Provincial officials have been working with cities to streamline development approvals to tackle the housing crisis. Algra Bros. construction at Five Corners pictured from February, 2020. (Paul Henderson/ Chilliwack Progress file)

Provincial officials have been working with cities to streamline development approvals to tackle the housing crisis. Algra Bros. construction at Five Corners pictured from February, 2020. (Paul Henderson/ Chilliwack Progress file)

Chilliwack to consider provincial ideas to speed up development approvals

Forgoing need for public hearings is one idea to expedite affordable housing

Provincial officials are striving to streamline development approvals as a strategy to tackle the housing crisis.

“We are working with local governments, the development sector, and housing advocates to streamline local development processes to help get more homes built faster for people,” said Josie Osborne, minister of municipal affairs in a release Oct. 26.

“This is one important step in the work all orders of government must do to meet housing needs for people in our communities.”

In terms of local reaction to the streamlining ideas, City of Chilliwack staff will be reviewing the proposed legislative changes to see if they will “effectively improve timelines for approvals, while still providing adequate opportunity for residents most impacted by proposals to share their concerns,” according to a statement.

One of the bureaucracy-tweaking ideas is forgoing the requirement for public hearings to speed up affordable housing development proposals.

Chilliwack’s approval times are already “generally much shorter” than other Lower Mainland communities,” according to Jamie Leggatt, director of communications for City of Chilliwack.

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Following recommendations of its Homelessness Action Plan, city officials established “an expedited process for affordable non-market housing developments” that’s been in place for years.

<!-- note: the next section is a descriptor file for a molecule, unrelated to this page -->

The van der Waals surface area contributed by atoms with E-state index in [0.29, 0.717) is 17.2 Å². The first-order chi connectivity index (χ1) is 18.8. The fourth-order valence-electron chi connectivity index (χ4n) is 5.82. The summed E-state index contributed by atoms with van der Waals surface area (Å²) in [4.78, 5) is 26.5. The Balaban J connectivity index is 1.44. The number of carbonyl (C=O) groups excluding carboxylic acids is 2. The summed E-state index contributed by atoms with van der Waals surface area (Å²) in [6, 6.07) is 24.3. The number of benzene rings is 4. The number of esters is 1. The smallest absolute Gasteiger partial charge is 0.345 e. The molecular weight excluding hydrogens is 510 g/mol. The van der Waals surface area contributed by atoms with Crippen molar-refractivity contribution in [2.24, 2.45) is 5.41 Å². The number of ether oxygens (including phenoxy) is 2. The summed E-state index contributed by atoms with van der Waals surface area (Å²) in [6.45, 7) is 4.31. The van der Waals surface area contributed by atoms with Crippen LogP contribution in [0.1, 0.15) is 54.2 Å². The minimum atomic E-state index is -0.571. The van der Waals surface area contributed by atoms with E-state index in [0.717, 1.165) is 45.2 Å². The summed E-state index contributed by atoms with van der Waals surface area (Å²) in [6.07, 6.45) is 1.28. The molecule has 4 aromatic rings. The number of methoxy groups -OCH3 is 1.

As well the city has streamlined planning processes for applications that comply with council-approved guidelines for coach houses, minor form and character development permits, farm home-plate development permits, and concurrent reviews of rezoning and development permit applications.

The proposed amendments under review to the Local Government Act to:

• remove the default requirement for local governments to hold public hearings for zoning bylaw amendments that are consistent with the official community plan; and

• enable local governments to delegate decisions on minor development variance permits to staff.

The proposed changes were identified during consultation with local governments, housing providers and builders, and other stakeholders as part of the province’s development approvals process review. The change also build on the work of the Local Government Development Approvals Program that is providing $15 million to help local governments create more efficient approvals processes.

“B.C. local governments have been seeking improvements to streamline development approval processes,” said Laurey-Anne Roodenburg, president of the Union of BC Municipalities. “These amendments to the current legislation provide new options that align with recommendations in UBCM’s housing strategy, maintain local government flexibility, and will be welcomed by many UBCM members. We will continue to work with the government to seek further improvements to the development approval process.”

Jill Atkey, CEO of BC Non-profit Housing Association sees the changes as heading in the right direction.

“Both of the amendments announced today are positive steps in ensuring that affordable homes can be delivered more quickly. BCNPHA encourages all municipalities to use their new delegation powers and to consider seriously whether public hearings are necessary for affordable housing projects that are consistent with community plans. These actions alone have the potential to save as much as one year in the development process.”

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Do you have something to add to this story, or something else we should report on? Email:
jfeinberg@theprogress.com


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